We all want stronger sentences for convicted animal-fighters—and the government is listening. You can help make this a reality by telling the U.S. Sentencing Commission to get tough on dog fighting! Time to speak up is limited; take action today.
Last year, at the sentencing of Alabama dog fighters, we listened while one convicted criminal after another expressed shock at the notion that animal fighting was a serious crime. These men were entirely aware of the criminal nature of their drug deals and weapons-trafficking, but had little concept that fighting, killing, and maiming dogs within huge multistate gambling rings could land them in jail. The federal judge who heard that case likewise expressed his shock that the federal sentencing guidelines were so inadequate for a crime so brutal. The current guidelines recommend prison sentences as low as six months and almost half of all offenders only get probation. No wonder the Alabama offenders didn’t know that dog fighting could land them in prison.
Today the U.S. Sentencing Commission—the independent federal agency that constructs sentencing guidelines as a reference for federal judges—took a great step toward remedying this problem by proposing to revise the federal sentencing guideline for animal fighting in its upcoming amendment cycle.
Congress raised the maximum prison sentence for a federal animal fighting conviction to five years in 2008 in response to the Michael Vick case. The current sentencing guidelines never incorporated that increase, creating a huge gap between what is allowed under federal law and what is recommended in sentencing guidelines. As a result, convicted dog fighters too often receive unacceptably weak sentences.
We commend the U. S. Sentencing Commission for considering this critical issue. Tell the U.S. Sentencing Commission to get tough on dog fighting by making stronger animal fighting sentences a priority. The Commission will be accepting comments for the next 30 days—make sure they hear from you!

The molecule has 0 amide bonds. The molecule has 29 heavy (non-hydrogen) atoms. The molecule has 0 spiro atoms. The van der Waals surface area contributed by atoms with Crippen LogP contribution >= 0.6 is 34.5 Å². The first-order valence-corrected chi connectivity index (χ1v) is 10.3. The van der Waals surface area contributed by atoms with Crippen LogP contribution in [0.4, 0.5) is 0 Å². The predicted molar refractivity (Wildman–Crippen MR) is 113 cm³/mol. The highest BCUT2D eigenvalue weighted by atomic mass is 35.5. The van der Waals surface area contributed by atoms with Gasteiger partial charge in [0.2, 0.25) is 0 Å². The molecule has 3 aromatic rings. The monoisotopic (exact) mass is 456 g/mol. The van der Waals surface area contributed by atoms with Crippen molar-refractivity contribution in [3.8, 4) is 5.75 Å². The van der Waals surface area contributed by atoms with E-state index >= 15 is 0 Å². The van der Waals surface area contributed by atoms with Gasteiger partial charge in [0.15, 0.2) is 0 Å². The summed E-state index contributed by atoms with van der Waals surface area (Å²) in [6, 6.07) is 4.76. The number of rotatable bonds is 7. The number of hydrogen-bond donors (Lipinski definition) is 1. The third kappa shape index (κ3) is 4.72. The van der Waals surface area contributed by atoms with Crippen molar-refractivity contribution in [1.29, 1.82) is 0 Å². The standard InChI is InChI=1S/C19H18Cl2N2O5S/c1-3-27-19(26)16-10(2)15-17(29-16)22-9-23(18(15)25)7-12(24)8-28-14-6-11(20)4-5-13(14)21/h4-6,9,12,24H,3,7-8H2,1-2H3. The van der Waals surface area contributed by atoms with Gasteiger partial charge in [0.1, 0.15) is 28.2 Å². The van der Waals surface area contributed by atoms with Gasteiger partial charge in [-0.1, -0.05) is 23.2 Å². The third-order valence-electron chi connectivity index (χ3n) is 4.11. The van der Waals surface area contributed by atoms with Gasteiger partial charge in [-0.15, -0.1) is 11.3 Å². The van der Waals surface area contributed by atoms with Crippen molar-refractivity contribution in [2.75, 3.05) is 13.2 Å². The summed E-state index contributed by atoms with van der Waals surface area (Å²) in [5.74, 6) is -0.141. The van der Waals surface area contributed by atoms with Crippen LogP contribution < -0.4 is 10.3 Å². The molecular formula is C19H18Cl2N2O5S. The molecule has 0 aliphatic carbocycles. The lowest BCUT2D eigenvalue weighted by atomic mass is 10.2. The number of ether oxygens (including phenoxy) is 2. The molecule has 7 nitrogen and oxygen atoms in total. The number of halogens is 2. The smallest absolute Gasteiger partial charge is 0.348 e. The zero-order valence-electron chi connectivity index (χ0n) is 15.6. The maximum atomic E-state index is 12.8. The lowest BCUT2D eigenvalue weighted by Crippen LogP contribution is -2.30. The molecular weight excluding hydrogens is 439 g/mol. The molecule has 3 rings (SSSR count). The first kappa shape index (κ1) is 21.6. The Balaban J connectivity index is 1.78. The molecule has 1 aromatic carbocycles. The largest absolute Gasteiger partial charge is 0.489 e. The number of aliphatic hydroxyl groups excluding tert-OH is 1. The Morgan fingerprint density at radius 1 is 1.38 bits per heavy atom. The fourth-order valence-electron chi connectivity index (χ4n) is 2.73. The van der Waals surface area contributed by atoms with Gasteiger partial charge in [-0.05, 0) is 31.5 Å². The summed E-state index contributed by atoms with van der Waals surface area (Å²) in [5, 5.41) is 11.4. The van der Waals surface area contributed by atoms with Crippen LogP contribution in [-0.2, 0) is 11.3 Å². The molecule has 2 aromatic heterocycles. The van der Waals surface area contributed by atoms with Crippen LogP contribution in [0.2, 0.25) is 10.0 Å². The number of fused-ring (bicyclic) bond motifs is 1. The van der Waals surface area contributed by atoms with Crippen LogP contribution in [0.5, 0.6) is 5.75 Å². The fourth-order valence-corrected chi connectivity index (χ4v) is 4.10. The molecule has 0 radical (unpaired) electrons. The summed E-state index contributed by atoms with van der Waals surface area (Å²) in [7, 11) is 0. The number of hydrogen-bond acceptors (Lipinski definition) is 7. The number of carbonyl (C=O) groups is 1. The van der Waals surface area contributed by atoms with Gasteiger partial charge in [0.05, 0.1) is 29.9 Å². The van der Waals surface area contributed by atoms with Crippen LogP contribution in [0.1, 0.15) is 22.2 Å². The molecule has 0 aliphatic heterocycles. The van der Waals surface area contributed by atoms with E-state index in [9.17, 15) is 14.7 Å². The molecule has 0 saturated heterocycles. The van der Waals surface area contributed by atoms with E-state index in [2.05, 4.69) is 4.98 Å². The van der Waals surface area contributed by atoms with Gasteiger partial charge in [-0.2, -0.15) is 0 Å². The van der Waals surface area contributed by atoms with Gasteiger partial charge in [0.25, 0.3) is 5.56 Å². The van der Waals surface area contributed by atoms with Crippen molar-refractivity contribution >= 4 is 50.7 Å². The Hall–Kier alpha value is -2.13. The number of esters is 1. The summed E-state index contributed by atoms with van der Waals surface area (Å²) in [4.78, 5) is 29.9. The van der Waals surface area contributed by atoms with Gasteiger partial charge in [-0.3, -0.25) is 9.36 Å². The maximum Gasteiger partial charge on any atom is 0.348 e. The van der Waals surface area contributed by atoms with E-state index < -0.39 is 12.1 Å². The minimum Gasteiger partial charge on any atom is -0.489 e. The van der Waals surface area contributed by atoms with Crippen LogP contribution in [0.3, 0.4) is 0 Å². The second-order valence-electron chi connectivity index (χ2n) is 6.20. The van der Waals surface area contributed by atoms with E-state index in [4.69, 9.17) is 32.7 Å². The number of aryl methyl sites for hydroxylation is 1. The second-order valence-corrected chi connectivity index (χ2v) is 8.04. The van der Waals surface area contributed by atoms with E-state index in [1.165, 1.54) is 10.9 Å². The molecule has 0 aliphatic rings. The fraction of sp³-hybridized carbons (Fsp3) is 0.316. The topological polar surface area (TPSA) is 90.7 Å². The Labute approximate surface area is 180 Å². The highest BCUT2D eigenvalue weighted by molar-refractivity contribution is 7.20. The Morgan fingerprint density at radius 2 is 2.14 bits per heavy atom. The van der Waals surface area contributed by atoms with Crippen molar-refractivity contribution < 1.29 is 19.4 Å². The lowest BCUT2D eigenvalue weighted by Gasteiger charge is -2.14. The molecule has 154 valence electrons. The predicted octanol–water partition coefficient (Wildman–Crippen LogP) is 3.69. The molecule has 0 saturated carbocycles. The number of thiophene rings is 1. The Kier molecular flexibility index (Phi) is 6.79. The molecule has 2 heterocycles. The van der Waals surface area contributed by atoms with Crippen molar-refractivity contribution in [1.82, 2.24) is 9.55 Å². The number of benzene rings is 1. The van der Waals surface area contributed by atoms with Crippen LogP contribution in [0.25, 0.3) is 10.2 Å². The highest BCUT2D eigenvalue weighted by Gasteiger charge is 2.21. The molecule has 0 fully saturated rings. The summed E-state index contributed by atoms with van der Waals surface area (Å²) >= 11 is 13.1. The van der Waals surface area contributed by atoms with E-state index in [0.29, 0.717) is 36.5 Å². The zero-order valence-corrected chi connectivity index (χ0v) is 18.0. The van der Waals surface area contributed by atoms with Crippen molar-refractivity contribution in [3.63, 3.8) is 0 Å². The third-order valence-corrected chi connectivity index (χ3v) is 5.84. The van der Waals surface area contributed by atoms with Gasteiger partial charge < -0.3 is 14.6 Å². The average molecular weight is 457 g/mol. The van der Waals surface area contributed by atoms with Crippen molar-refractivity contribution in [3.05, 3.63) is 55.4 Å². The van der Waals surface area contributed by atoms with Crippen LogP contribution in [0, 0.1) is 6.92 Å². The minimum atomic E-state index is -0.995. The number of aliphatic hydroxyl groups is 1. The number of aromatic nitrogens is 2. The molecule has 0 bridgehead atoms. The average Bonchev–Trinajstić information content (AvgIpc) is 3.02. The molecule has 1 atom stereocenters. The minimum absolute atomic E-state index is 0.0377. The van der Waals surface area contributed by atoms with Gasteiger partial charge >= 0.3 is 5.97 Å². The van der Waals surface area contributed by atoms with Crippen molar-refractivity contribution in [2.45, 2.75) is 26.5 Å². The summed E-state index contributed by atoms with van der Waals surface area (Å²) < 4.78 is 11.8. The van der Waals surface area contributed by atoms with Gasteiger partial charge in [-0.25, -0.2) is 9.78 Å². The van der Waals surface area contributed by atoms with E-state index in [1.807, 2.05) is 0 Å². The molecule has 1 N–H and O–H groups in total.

The House Agriculture Appropriations subcommittee this week took a step forward to protect research animals by demanding the USDA address the serious allegations of animal cruelty and neglect at its research facility or forgo millions in funding. The 2016 appropriations draft bill approved by the subcommittee contains a provision to withhold $56.1 million of the USDA’s Agricultural Research Service (ARS) budget until the agency offers official assurances to Congress that its animal welfare protocols and reporting requirements are updated.
“The rampant cruelty taking place at this taxpayer-funded USDA research facility is inexcusable,” says Matt Bershadker, ASPCA President and CEO. “We cannot allow suffering of the kind exposed at USMARC to continue, and the ASPCA commends the members of the House Agriculture Appropriations subcommittee for holding the USDA accountable for farm animal treatment at all USDA research facilities.”
Withholding funds for further animal research is an important step, but more must be done. Congress must close the loopholes that allow for this type of suffering by passing the AWARE Act, bipartisan legislation that would require animal agricultural research at federal facilities like USMARC to meet Animal Welfare Act (AWA) standards, and Congress and the USDA should ensure that these facilities undergo regular inspections.
You can help! Make sure your tax dollars are used appropriately and in a transparent and humane manner: Visit the ASPCA Advocacy Center today to contact your Members of Congress and urge them to cosponsor the AWARE Act.
The ASPCA works year-round to distribute much-needed funds to animal welfare organizations nationwide, and we’re always thrilled to hear success stories made possible by these grants. A happy update recently arrived in our inbox from the Coalition to Unchain Dogs, a Durham, North Carolina-based organization that works to improve the welfare of dogs living in under-served communities, as well as dogs who are frequently chained outdoors, by offering information and free services including wellness care, spay/neuter, vaccinations and fences.
The Coalition to Unchain Dogs utilized ASPCA grant funds to cover the cost of fencing, wellness supplies, leashes, collars, indoor crates and more, paving the way for success stories:
Neno: When a nine-year-old Pekingese mix named Neno was attacked and injured by a stray dog, his pet parent called Animal Services. Upon arrival, Animal Services issued the pet parent a citation to obtain veterinary care for Neno's injuries within 24 hours. He knew he lacked the funds to take Neno to the vet and feared his only option was to surrender him to the shelter. Fortunately, he called the Coalition, who covered Neno’s veterinary costs. ASPCA grant funds allowed Neno to stay with his family who loves him dearly.
Biscuit: When Ilene’s puppy, Biscuit, destroyed two sets of window blinds while she was at work, her landlord insisted that the dog could no longer live in his building. With ASPCA grant funding, the Coalition was able to provide Ilene with a crate for Biscuit along with a new collar and leash. With the new collar and leash, Ilene walks Biscuit twice a day, and his crate provides a place for him to stay while she's at work. Biscuit was allowed to stay in Ilene’s apartment, and today, he is happy and healthy.